Committee Member Asselbaye asked who is managing the project and how communication will be improved. Kunz replied that she is taking the lead with support from the Superintendent. As the process continues, there are weekly emails for Complex Area Superintendents and collective quarterly information for creative ideas. Committee Member Asselbaye asked if the Office of Strategy, Innovation, and Performance (“OSIP”) is involved. Committee Member Asselbaye stated that OSIP should be a major part of building innovation and mindset. Kunz confirmed that OSIP has been involved and participated in the meetings.
Committee Vice Chairperson De Lima expressed frustration that the focus of the workgroup was to give principals more flexibility over limited resources when they really need more resources to be innovative leaders at the school level. Committee Vice Chairperson De Lima stated that principals need money to do good work. He asked if parents and the School Community Councils have been spoken to in regards to special education and stated that doing pilot projects instead of putting money towards resources perpetuates the problem. Committee Vice Chairperson De Lima stated that the group is well-intended but on the wrong track.
Ex Officio Committee Member Minn stated an issue that arose at a recent empowerment conference is that teachers did not know how to define empowerment. Ex Officio Committee Member Minn stated that the Department should be meeting with principals and asking them what they need to help them do their jobs better. The Board needs to show that it is concerned about Hawaii’s schools.
Committee Member Horner stated that the issue is bigger than the strategic plan and there are gaps between what principals are saying and doing. There will be no success if principals are not on the same page. Committee Member Horner stated there needs to be a more formal process of defining empowerment. This is a critical topic that needs to rise to the top, and principals need to be engaged in a constructive, meaningful way.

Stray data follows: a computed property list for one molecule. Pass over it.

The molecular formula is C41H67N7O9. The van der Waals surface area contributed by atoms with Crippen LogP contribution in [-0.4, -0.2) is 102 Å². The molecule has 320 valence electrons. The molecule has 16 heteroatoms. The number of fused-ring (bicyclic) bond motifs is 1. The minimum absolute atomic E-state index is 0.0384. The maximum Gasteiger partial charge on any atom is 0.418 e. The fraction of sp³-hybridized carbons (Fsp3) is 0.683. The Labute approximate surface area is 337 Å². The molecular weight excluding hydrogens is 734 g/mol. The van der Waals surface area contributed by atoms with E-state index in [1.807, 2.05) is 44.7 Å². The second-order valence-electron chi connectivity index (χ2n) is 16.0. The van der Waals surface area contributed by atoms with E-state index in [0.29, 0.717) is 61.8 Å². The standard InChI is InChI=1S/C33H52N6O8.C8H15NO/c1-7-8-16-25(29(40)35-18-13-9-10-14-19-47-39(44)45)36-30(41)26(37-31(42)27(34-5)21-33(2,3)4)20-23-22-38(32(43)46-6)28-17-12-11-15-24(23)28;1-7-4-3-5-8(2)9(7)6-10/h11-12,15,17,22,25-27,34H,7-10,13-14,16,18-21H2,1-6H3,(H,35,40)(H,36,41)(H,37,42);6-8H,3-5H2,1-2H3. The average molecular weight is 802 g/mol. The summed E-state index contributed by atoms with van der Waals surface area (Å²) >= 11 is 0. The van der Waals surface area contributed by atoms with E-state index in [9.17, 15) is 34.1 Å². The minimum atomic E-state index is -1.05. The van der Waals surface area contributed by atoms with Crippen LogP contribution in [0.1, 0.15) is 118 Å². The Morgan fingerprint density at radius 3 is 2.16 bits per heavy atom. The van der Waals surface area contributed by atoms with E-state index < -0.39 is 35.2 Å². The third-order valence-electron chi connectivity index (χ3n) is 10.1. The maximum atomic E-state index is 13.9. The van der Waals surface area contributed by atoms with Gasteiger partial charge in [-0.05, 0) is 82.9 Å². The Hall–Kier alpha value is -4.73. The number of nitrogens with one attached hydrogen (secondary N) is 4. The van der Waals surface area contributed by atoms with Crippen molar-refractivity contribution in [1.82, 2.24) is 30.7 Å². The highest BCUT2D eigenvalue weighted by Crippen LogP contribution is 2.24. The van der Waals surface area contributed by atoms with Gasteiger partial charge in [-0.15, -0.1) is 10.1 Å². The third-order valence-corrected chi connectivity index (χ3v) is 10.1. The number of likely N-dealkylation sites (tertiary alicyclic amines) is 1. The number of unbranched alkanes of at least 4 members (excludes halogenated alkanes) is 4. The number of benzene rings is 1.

D. Update on the Department of Education’s operating budget restriction for Fiscal Year 2015-2016
The Governor released a 5% ($4.8 million) contingency restriction to the Department. The Department is returning funds to areas assessed, keeping $1.4 million on hold due to a processing issue with the Department of Budget and Finance.
E. Update on status of, process, and timeline for Committee review of Board policies presently assigned to the Committee
The memo was circulated with no questions or discussion.
|500.1||Organization of the Department|
|500.2||Plan of Organization|
|Senate Bill (“SB”) |
|RELATING TO A MICROGRID PILOT PROJECT FOR SCHOOLS. Requires the department of education to establish an off-grid microgrid pilot project through the Ka Hei program at a school of its choosing.|
|SB 2536||RELATING TO WHEELING FOR EDUCATIONAL INSTITUTIONS. Authorizes state educational institutions to utilize wheeling to transmit renewable energy generated electricity to themselves at other locations, and requires the public utilities commission and electric utilities to adopt rules and tariffs consistent with the wheeling mandate.|
|SB 2605||RELATING TO NET ENERGY METERING FOR SCHOOLS. Clarifies the requirements for the department of education to qualify for net energy metering. Prohibits the PUC from amending the rate structure or excess electricity credits and credit carry over terms applicable to the DOE for net energy metering. Clarifies definition of eligible customer-generator.|
|SB 3126/HB 2726||RELATING TO PUBLIC SCHOOLS. To provide for air conditioning, heat abatement and related energy efficiency measures at public schools by authorizing a loan from the green infrastructure loan program to the departments of education and budget and finance, and making appropriations for expenditure of the borrowed funds, additional capital improvements and the initial loan repayment.|
|House Bill (“HB”) |
|RELATING TO ENERGY. Requires the DOE to: (1) establish a goal of becoming net-zero with respect to energy use by 1/1/2035; (2) establish microgrid pilot projects at two public schools that are civil defense shelters; and (3) expedite the cooling of all public school classrooms to a temperature acceptable for student learning. Authorizes the issuance of general obligation bonds for the implementation of cooling measures in public school classrooms.|